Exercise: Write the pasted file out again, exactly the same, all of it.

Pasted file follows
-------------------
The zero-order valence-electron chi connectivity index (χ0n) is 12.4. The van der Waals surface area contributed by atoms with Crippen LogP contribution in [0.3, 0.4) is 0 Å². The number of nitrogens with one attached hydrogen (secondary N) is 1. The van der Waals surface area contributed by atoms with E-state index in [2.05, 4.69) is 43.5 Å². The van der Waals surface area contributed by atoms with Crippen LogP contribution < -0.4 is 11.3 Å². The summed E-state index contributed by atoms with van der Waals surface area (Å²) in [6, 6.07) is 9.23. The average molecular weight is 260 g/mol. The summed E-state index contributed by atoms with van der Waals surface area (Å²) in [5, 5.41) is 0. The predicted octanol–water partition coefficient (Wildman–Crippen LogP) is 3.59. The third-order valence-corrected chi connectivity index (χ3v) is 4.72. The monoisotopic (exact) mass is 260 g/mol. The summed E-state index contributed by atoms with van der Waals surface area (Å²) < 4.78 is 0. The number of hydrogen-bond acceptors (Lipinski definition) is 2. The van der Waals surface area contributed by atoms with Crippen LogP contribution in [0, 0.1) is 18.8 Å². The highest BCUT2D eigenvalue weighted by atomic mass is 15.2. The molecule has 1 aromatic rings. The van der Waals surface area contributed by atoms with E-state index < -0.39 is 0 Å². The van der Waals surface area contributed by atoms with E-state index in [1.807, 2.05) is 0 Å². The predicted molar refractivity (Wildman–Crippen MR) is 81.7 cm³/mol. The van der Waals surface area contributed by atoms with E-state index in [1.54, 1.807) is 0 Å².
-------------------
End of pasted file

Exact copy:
The zero-order valence-electron chi connectivity index (χ0n) is 12.4. The van der Waals surface area contributed by atoms with Crippen LogP contribution in [0.3, 0.4) is 0 Å². The number of nitrogens with one attached hydrogen (secondary N) is 1. The van der Waals surface area contributed by atoms with E-state index in [2.05, 4.69) is 43.5 Å². The van der Waals surface area contributed by atoms with Crippen LogP contribution < -0.4 is 11.3 Å². The summed E-state index contributed by atoms with van der Waals surface area (Å²) in [6, 6.07) is 9.23. The average molecular weight is 260 g/mol. The summed E-state index contributed by atoms with van der Waals surface area (Å²) in [5, 5.41) is 0. The predicted octanol–water partition coefficient (Wildman–Crippen LogP) is 3.59. The third-order valence-corrected chi connectivity index (χ3v) is 4.72. The monoisotopic (exact) mass is 260 g/mol. The summed E-state index contributed by atoms with van der Waals surface area (Å²) < 4.78 is 0. The number of hydrogen-bond acceptors (Lipinski definition) is 2. The van der Waals surface area contributed by atoms with Crippen LogP contribution in [0, 0.1) is 18.8 Å². The highest BCUT2D eigenvalue weighted by atomic mass is 15.2. The molecule has 1 aromatic rings. The van der Waals surface area contributed by atoms with E-state index < -0.39 is 0 Å². The van der Waals surface area contributed by atoms with E-state index in [1.807, 2.05) is 0 Å². The predicted molar refractivity (Wildman–Crippen MR) is 81.7 cm³/mol. The van der Waals surface area contributed by atoms with E-state index in [1.54, 1.807) is 0 Å².